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Sheepmeat Council : Sheepmeat 2013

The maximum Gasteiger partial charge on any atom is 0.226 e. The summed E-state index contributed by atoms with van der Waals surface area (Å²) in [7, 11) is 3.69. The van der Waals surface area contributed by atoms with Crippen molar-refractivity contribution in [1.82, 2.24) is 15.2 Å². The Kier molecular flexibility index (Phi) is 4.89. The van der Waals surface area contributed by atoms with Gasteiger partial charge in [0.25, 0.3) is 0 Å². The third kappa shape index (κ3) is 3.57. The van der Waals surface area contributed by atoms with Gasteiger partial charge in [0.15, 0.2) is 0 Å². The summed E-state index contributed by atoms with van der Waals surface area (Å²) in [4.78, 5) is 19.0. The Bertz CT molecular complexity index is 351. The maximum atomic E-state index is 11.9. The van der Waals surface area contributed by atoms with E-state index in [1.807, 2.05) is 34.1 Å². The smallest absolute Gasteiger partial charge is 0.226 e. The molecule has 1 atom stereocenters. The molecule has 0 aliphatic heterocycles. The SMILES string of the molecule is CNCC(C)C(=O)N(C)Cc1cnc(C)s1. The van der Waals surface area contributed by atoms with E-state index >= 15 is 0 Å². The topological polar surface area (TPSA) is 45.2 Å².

12 SHEEPMEAT COUNCIL OF AUSTRALIA ANNUAL MUSTER 2013 Introduction In 2012 some 2.2 million sheep were exported live worth about $280 million. This trade depends on shared confidence between Australia and its trading partners that any risk to the animal health status of the importing country can be accurately assessed and properly managed. Australia's disease status can only be assured if we continue to apply vigorous preventive measures complemented by an ongoing surveillance program meeting international standards. SCA oversees the investment of levy funds into a number of programs which provide scientific information for the development of export protocols and to meet export certificate requirements, and to prepare us for an event / incursion. We are currently engaged, on behalf of producers, in a number of programs that are helping to safeguard the health of sheep in Australia and protect the status of our export industries. A number of these disease and biosecurity threats are outlined below. Screw Worm Fly Freedom Assurance Program Screw worm fly is an insect parasite of warm-blooded animals, including people and birds. Its eggs hatch to become flesh eating maggots or larvae that invade all types of wounds or moist openings on animals and people. In severe cases, it can even cause death. The screw worm fly (SWF) is endemic in a number of our closest northern neighbours Australia’s sheepmeat industry relies heavily on our favourable disease status, which secures our place in international markets. Our industry now exports to over seventy countries with about 50% of lamb and 97% of mutton leaving the country. and is found in the coastal swamps of Papua New Guinea adjacent to the Torres Strait and throughout much of Indonesia, Malaysia and the Philippines. The climate in most of northern Australia permits reproduction of this pest throughout the year. It is estimated that it could cost close to $500 million a year in lost production and control measures if it entered Australia. Animal Health Australia (AHA) currently manages an ongoing Screw Worm Fly Freedom Assurance Program on behalf of industry and government stakeholders. The program is designed to increase early detection by trapping flies at seaports and sample collection from wildlife and animals. Scrapie in sheep, BSE in cattle Transmissible spongiform encephalopathies (TSE's) in animals are a class of rare brain diseases that affect the central nervous system. These diseases are very rare and fatal. There are no live animal tests, no treatments and no vaccines for these diseases. There are a number of TSE's which affect animals. Of most interest to Australia's livestock industries are: • Bovine Spongiform Encephalopathy (BSE) which affects cattle and is commonly referred to as "mad cow disease". BSE has never been recorded in Australia. • Scrapie is a TSE that affects sheep and goats. Scrapie has been known in the United Kingdom and Germany since the eighteenth century, and is now present in many sheep-raising countries. Scrapie has occurred once in Australia, on a single property in Victoria in 1952 and was promptly eradicated. • Creutzfeld -- Jakob disease (CJD) is a rare and fatal form of TSE that affects humans worldwide. The Australian Transmissible Spongiform Encephalopathy Freedom Assurance Program (TSEFAP) includes import controls over live animals, reproductive material and stock feeds, a ruminant feed ban that dates from 1997, measures for quarantine of cattle and zoo animals imported from countries that have recorded indigenous cases of BSE, and surveillance of diseases of the nervous system of cattle and sheep. Foot and Mouth Disease Foot and mouth disease (FMD) is by far the most significant biosecurity threat to Australia's sheepmeat and other livestock industries. An outbreak in Australia could have devastating consequences to our community in lost production, trade and tourism. It would also have immense social consequences resulting from movement restrictions and response activities, required during an outbreak. A diagnosis of FMD or even a strong suspicion of FMD anywhere in the country would result in a national livestock 'standstill', which means total movement controls on all species of animal susceptible to FMD for at least 72 hours and likely much longer periods, extending into months. A small FMD outbreak in Australia, controlled in 3 months, could cost around $AUD 7.1 billion, while a large 12 month outbreak could cost $AUD 16 billion.